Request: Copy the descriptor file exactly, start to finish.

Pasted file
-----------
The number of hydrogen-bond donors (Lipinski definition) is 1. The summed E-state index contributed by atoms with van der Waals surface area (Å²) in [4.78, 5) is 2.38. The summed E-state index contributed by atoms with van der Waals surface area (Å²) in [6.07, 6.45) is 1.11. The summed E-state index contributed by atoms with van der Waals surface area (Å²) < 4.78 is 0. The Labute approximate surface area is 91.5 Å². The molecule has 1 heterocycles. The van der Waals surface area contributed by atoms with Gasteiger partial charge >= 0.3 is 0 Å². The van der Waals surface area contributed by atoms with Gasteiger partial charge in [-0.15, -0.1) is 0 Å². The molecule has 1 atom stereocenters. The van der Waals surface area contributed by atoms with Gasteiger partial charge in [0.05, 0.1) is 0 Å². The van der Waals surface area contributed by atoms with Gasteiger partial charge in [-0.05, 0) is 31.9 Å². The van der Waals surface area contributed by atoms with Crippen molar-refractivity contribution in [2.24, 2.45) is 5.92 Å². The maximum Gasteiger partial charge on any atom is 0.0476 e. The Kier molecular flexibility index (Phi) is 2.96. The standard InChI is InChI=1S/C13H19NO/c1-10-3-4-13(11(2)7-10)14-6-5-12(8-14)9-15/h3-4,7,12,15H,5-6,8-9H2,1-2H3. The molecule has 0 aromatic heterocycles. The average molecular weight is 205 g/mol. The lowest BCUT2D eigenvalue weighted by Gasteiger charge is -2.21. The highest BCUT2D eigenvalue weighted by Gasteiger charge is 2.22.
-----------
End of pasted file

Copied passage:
The number of hydrogen-bond donors (Lipinski definition) is 1. The summed E-state index contributed by atoms with van der Waals surface area (Å²) in [4.78, 5) is 2.38. The summed E-state index contributed by atoms with van der Waals surface area (Å²) in [6.07, 6.45) is 1.11. The summed E-state index contributed by atoms with van der Waals surface area (Å²) < 4.78 is 0. The Labute approximate surface area is 91.5 Å². The molecule has 1 heterocycles. The van der Waals surface area contributed by atoms with Gasteiger partial charge >= 0.3 is 0 Å². The van der Waals surface area contributed by atoms with Gasteiger partial charge in [-0.15, -0.1) is 0 Å². The molecule has 1 atom stereocenters. The van der Waals surface area contributed by atoms with Gasteiger partial charge in [0.05, 0.1) is 0 Å². The van der Waals surface area contributed by atoms with Gasteiger partial charge in [-0.05, 0) is 31.9 Å². The van der Waals surface area contributed by atoms with Crippen molar-refractivity contribution in [2.24, 2.45) is 5.92 Å². The maximum Gasteiger partial charge on any atom is 0.0476 e. The Kier molecular flexibility index (Phi) is 2.96. The standard InChI is InChI=1S/C13H19NO/c1-10-3-4-13(11(2)7-10)14-6-5-12(8-14)9-15/h3-4,7,12,15H,5-6,8-9H2,1-2H3. The molecule has 0 aromatic heterocycles. The average molecular weight is 205 g/mol. The lowest BCUT2D eigenvalue weighted by Gasteiger charge is -2.21. The highest BCUT2D eigenvalue weighted by Gasteiger charge is 2.22.